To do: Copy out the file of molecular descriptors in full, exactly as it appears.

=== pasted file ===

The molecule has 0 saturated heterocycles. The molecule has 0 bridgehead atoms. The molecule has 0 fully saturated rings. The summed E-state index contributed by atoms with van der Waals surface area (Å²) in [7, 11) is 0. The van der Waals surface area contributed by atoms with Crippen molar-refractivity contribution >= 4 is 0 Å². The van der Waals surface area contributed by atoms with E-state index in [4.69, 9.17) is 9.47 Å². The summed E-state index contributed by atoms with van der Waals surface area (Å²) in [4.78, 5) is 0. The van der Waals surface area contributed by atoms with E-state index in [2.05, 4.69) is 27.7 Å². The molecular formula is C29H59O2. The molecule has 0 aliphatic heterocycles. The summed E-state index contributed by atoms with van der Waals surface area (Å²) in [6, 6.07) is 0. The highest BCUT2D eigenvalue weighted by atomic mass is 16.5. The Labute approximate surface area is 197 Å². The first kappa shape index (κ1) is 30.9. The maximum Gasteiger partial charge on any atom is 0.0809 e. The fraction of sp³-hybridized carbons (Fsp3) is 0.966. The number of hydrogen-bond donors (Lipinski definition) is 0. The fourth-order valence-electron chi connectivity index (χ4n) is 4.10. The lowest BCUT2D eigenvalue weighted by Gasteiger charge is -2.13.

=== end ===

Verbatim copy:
The molecule has 0 saturated heterocycles. The molecule has 0 bridgehead atoms. The molecule has 0 fully saturated rings. The summed E-state index contributed by atoms with van der Waals surface area (Å²) in [7, 11) is 0. The van der Waals surface area contributed by atoms with Crippen molar-refractivity contribution >= 4 is 0 Å². The van der Waals surface area contributed by atoms with E-state index in [4.69, 9.17) is 9.47 Å². The summed E-state index contributed by atoms with van der Waals surface area (Å²) in [4.78, 5) is 0. The van der Waals surface area contributed by atoms with E-state index in [2.05, 4.69) is 27.7 Å². The molecular formula is C29H59O2. The molecule has 0 aliphatic heterocycles. The summed E-state index contributed by atoms with van der Waals surface area (Å²) in [6, 6.07) is 0. The highest BCUT2D eigenvalue weighted by atomic mass is 16.5. The Labute approximate surface area is 197 Å². The first kappa shape index (κ1) is 30.9. The maximum Gasteiger partial charge on any atom is 0.0809 e. The fraction of sp³-hybridized carbons (Fsp3) is 0.966. The number of hydrogen-bond donors (Lipinski definition) is 0. The fourth-order valence-electron chi connectivity index (χ4n) is 4.10. The lowest BCUT2D eigenvalue weighted by Gasteiger charge is -2.13.